The day I found out that 10 people had died of heat-related illness in Laredo, Texas, I happened to be on a road trip with my daughter from our home in Austin to the Gulf Coast. Our hotel had a pool with an outdoor bar. As I read about this tragedy on a cushioned lounge chair, the contrast between these horrific deaths, just a few hours away, and the happy sunbathers sipping boozy frozen drinks around me was troubling and revelatory. We are all experiencing record-breaking heat, but it’s clear that we do not all experience it in the same way.
In the very county where I sat by the pool, a 46-year-old construction worker died from hyperthermia while pouring concrete a few weeks before. According to The Times, extreme heat, the leading weather-related cause of death, killed at least 306 people in Texas last year — the highest annual total in more than two decades. The Centers for Disease Control and Prevention reports around 700 deaths and about 9,000 hospitalizations each year related to heat. But studies have shown that the actual toll of heat is likely to be much higher, possibly contributing to tens of thousands of deaths. Researchers in Britain predict that heat-related deaths will rise 257 percent by 2050 due to climate change.
I grew up in Texas and for as long as I can remember, summer brought news stories of heat deaths. But I also remember when summers were more bearable. Now, the heat is getting worse and more people are dying. While it is important to highlight heat deaths as another example of the devastating toll of climate change, it is also important to say that, often, when people die of heat, they are actually dying of poverty. And as with climate change, the rippling effects of poverty must also be addressed, battled and curbed.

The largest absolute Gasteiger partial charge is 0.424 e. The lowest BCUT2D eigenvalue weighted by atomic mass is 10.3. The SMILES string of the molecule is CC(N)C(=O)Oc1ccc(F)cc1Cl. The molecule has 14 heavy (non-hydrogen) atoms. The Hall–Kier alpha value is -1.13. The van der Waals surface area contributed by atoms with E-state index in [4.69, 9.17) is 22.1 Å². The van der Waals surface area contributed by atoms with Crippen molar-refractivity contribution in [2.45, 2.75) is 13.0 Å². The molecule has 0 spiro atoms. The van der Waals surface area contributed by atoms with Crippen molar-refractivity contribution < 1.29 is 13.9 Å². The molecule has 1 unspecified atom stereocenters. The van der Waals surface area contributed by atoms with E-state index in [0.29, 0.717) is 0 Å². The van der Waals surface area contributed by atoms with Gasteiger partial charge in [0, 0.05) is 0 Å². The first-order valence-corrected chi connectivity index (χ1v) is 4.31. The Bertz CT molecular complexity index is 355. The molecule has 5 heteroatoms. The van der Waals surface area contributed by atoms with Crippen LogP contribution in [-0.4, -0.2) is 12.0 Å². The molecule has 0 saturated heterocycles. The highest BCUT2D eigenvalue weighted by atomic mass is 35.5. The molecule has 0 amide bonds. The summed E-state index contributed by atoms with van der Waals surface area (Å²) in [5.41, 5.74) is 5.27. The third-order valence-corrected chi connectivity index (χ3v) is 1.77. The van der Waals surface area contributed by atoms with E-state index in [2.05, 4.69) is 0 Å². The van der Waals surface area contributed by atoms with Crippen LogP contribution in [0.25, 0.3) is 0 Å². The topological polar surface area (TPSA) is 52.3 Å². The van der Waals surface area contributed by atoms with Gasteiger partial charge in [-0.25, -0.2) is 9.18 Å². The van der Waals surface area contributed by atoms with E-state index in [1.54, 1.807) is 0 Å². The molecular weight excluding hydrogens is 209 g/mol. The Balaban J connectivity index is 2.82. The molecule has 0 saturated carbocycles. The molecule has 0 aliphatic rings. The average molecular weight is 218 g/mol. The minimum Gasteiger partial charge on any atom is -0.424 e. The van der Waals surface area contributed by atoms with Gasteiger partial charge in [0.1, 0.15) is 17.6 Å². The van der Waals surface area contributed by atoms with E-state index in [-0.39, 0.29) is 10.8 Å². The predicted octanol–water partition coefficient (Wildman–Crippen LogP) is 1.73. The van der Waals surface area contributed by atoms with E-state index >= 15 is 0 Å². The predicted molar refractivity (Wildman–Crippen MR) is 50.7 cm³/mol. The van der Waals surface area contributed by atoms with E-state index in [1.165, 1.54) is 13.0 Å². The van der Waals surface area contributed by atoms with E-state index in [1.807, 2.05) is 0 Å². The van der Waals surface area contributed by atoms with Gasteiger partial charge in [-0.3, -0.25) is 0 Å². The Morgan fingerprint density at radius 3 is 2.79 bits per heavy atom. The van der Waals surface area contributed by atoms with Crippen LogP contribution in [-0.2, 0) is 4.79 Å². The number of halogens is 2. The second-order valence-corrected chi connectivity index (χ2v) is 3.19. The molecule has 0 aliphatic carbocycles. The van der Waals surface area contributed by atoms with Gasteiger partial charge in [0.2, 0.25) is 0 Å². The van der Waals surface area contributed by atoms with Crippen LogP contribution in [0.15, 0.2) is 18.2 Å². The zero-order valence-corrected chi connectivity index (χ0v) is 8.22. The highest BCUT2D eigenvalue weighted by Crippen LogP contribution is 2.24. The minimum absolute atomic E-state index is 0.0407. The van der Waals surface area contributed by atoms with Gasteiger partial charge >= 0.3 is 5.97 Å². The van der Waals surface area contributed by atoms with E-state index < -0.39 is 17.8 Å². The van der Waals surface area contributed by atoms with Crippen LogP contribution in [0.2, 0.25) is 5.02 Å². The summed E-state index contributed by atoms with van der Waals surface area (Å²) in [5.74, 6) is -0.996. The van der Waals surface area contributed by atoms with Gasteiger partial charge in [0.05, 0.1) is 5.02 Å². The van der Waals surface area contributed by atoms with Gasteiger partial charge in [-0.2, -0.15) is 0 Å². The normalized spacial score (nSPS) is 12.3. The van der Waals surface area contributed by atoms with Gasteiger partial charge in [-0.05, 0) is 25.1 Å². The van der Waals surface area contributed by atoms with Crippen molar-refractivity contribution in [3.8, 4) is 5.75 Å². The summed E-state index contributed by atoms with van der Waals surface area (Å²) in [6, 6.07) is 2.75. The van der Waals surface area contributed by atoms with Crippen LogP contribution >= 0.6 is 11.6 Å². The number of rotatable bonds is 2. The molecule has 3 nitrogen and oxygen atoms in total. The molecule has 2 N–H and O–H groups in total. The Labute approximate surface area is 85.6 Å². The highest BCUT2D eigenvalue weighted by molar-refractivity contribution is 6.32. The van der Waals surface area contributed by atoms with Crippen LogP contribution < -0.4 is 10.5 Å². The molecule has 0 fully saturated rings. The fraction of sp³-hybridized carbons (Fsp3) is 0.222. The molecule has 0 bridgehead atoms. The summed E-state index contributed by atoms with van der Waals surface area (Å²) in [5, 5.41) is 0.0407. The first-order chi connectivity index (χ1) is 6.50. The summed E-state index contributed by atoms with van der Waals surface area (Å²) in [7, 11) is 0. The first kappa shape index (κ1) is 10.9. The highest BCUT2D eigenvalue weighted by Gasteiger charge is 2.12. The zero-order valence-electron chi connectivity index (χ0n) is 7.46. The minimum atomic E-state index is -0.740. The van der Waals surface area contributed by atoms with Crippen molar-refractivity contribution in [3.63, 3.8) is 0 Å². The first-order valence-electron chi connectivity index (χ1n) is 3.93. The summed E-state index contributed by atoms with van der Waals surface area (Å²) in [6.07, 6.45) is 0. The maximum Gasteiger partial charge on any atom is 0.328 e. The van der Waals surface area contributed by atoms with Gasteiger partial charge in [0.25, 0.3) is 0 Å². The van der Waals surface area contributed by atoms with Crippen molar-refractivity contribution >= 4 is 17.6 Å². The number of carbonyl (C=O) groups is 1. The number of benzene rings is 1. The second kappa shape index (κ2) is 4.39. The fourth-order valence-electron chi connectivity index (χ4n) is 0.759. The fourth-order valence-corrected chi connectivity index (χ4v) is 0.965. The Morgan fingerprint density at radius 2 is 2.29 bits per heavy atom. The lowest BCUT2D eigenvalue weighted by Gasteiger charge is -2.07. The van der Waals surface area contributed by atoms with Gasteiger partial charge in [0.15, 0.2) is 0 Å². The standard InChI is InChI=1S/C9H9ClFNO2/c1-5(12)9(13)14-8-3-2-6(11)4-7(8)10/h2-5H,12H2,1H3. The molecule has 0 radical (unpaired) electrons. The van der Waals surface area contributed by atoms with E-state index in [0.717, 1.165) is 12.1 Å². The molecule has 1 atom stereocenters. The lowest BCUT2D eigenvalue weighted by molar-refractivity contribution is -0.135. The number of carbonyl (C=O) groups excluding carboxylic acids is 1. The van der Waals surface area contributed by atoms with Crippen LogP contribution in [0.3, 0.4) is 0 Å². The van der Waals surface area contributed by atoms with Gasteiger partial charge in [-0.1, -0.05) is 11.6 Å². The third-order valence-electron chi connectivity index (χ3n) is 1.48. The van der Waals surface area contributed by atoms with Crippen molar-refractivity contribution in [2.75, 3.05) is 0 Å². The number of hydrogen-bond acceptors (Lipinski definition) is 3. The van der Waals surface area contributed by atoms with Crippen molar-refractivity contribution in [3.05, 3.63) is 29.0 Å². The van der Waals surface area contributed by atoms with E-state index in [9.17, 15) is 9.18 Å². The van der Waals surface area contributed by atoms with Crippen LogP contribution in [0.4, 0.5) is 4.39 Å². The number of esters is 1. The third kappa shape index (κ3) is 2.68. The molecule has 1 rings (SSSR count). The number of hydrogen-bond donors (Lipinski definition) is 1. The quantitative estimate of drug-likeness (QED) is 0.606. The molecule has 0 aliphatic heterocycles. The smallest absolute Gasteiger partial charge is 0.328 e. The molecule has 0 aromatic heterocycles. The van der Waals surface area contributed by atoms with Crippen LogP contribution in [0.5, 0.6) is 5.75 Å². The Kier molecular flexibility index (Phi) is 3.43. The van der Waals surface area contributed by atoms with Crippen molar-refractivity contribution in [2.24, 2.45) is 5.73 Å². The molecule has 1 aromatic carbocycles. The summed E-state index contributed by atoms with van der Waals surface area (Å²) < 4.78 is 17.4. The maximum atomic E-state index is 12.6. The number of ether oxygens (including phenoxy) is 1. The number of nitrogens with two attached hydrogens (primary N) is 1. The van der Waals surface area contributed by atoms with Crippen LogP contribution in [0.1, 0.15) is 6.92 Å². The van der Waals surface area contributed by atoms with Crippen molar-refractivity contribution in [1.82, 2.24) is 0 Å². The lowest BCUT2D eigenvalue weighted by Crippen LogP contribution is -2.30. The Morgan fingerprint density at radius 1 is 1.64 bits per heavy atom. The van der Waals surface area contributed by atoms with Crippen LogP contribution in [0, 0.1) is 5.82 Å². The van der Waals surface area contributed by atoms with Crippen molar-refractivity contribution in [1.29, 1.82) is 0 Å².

To be sure, poverty is not a factor in every heat death. Wealthier people can end up in dangerous situations, and all of us must take precautions to stay cool and hydrated as we face record-breaking temperatures across the country.
Those most likely to die from heat, however, tend to be older people, migrants, those in poverty, those experiencing homelessness or inadequate housing, and those who work outside, like construction workers and agricultural laborers. Dangerous heat disproportionally affects Black and Latino families. Much like Covid-19 endangers and affects everyone, but has disproportionally affected historically disadvantaged communities, heat deaths expose deep societal inequality. Soaring heat deaths represent a societal failure. They demonstrate not only the harm of environmental destruction, but also how the poor fall through the cracks, how we as a society do not adequately care for one another, how we leave the vulnerable to die.